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Facial recognition used to identify victims of deadly train accident in India

Facial recognition used to identify victims of deadly train accident in India
 

Railway authorities have used facial recognition technology to determine the identity of at least 50 dead bodies from the recent train derailment in the Indian state of Odisha, which killed nearly 300 people.

According to a news report by Deccan Herald, the system was used to identify the faces of people whose bodies were badly mutilated as a result of the accident, which made it possible for the family members of the deceased victims to be informed of the mishap.

The railway was also said to be using its extensive network to contact more family members, especially of victims who traveled with general class tickets.

The faces of the victims were matched with the information linked to their mobile numbers and their Aadhaar numbers were also found from KYC data, the outlet notes.

Odisha Chief Secretary P.K. Jena is quoted as saying that of the deaths, 205 bodies had been identified, while 83 others were yet to be identified.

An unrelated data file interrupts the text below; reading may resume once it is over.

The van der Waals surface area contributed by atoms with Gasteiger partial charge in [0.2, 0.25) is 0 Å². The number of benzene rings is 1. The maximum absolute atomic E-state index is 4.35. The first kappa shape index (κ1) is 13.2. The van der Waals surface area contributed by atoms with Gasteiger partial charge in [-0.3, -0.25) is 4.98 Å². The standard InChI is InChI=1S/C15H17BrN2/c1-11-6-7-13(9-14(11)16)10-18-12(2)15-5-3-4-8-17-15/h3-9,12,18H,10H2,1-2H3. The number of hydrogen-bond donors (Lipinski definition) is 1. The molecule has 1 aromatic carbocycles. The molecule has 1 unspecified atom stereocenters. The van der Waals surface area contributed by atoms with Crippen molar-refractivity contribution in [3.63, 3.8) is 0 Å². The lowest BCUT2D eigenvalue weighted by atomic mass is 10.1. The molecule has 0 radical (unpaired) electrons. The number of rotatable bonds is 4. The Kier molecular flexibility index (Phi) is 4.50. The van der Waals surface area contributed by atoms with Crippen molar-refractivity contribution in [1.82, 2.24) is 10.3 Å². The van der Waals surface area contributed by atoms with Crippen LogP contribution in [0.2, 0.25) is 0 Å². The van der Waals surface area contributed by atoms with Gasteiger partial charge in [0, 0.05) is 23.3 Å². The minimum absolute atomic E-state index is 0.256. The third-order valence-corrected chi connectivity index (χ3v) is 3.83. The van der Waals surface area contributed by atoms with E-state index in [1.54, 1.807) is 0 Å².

Program to ID unclaimed bodies in Pakistan reaping fruits

Meanwhile, in neighbouring Pakistan, a biometric identification program dubbed Shanakht which was put in place to help identify dead bodies and people in emergency situations in hospitals in the city of Karachi is said to be yielding good results.

Since it was launched in 2015 thanks to a collaboration between the Citizens-Police Liaison Committee (CPLC) and the National Database Registration Authority (NADRA), it has been able to identify more than 4,500 bodies and around 500 inanimate patients in hospitals, reports Dawn.

Officials say before the program was introduced, over 200,000 corpses had been buried in a graveyard run by a social welfare organization, Edhi Foundation, as it was impossible to identify the victims or contact their relatives.

Now, the CPLC says the number of unclaimed bodies has drastically dropped thanks to the initiative. Amir Hassan, who is one of the brains behind the project, is quoted as saying the results are “really encouraging.”

The system is also being praised by those who have, in the past, sweated to find their missing family members or other love ones.

Similar programs have been considered in other countries for disaster response.

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